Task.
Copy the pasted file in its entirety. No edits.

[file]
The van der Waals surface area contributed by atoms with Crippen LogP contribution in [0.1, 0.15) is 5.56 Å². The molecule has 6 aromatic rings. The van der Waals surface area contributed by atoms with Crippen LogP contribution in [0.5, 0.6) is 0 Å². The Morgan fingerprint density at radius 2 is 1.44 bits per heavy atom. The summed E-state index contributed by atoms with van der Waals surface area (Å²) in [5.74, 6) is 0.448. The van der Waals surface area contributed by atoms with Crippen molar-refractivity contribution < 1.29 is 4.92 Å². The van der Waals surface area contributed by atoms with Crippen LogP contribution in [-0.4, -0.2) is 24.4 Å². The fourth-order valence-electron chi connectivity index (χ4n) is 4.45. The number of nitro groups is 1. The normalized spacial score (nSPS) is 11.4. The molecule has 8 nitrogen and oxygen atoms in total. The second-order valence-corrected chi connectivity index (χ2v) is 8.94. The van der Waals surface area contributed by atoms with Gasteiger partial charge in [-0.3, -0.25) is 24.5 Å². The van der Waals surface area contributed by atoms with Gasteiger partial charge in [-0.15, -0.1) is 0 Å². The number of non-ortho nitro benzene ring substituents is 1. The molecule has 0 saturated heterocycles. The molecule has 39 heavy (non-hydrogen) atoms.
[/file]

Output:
The van der Waals surface area contributed by atoms with Crippen LogP contribution in [0.1, 0.15) is 5.56 Å². The molecule has 6 aromatic rings. The van der Waals surface area contributed by atoms with Crippen LogP contribution in [0.5, 0.6) is 0 Å². The Morgan fingerprint density at radius 2 is 1.44 bits per heavy atom. The summed E-state index contributed by atoms with van der Waals surface area (Å²) in [5.74, 6) is 0.448. The van der Waals surface area contributed by atoms with Crippen molar-refractivity contribution < 1.29 is 4.92 Å². The van der Waals surface area contributed by atoms with Crippen LogP contribution in [-0.4, -0.2) is 24.4 Å². The fourth-order valence-electron chi connectivity index (χ4n) is 4.45. The number of nitro groups is 1. The normalized spacial score (nSPS) is 11.4. The molecule has 8 nitrogen and oxygen atoms in total. The second-order valence-corrected chi connectivity index (χ2v) is 8.94. The van der Waals surface area contributed by atoms with Gasteiger partial charge in [-0.3, -0.25) is 24.5 Å². The van der Waals surface area contributed by atoms with Gasteiger partial charge in [-0.15, -0.1) is 0 Å². The number of non-ortho nitro benzene ring substituents is 1. The molecule has 0 saturated heterocycles. The molecule has 39 heavy (non-hydrogen) atoms.